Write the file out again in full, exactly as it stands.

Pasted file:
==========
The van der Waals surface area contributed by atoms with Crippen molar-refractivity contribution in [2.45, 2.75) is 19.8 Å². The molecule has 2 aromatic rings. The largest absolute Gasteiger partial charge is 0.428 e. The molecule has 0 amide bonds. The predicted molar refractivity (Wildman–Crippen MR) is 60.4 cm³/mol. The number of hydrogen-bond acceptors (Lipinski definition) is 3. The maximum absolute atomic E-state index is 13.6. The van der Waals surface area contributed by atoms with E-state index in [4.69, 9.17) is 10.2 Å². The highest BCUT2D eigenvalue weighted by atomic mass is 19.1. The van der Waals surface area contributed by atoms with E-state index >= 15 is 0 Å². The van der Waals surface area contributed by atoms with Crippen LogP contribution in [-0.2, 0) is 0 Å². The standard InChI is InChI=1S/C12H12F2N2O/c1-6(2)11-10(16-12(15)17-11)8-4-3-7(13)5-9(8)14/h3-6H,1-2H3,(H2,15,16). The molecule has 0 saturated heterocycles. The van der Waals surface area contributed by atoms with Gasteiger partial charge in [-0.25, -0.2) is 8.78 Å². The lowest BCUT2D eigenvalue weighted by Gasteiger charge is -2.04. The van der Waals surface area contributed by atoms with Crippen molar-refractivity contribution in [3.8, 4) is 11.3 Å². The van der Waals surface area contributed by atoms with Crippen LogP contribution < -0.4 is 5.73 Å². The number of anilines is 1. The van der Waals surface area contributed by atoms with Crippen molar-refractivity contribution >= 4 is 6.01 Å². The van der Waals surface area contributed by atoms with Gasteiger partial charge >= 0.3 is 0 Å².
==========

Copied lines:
The van der Waals surface area contributed by atoms with Crippen molar-refractivity contribution in [2.45, 2.75) is 19.8 Å². The molecule has 2 aromatic rings. The largest absolute Gasteiger partial charge is 0.428 e. The molecule has 0 amide bonds. The predicted molar refractivity (Wildman–Crippen MR) is 60.4 cm³/mol. The number of hydrogen-bond acceptors (Lipinski definition) is 3. The maximum absolute atomic E-state index is 13.6. The van der Waals surface area contributed by atoms with E-state index in [4.69, 9.17) is 10.2 Å². The highest BCUT2D eigenvalue weighted by atomic mass is 19.1. The van der Waals surface area contributed by atoms with E-state index >= 15 is 0 Å². The van der Waals surface area contributed by atoms with Crippen LogP contribution in [-0.2, 0) is 0 Å². The standard InChI is InChI=1S/C12H12F2N2O/c1-6(2)11-10(16-12(15)17-11)8-4-3-7(13)5-9(8)14/h3-6H,1-2H3,(H2,15,16). The molecule has 0 saturated heterocycles. The van der Waals surface area contributed by atoms with Gasteiger partial charge in [-0.25, -0.2) is 8.78 Å². The lowest BCUT2D eigenvalue weighted by Gasteiger charge is -2.04. The van der Waals surface area contributed by atoms with Crippen molar-refractivity contribution in [3.8, 4) is 11.3 Å². The van der Waals surface area contributed by atoms with Crippen LogP contribution < -0.4 is 5.73 Å². The number of anilines is 1. The van der Waals surface area contributed by atoms with Crippen molar-refractivity contribution >= 4 is 6.01 Å². The van der Waals surface area contributed by atoms with Gasteiger partial charge >= 0.3 is 0 Å².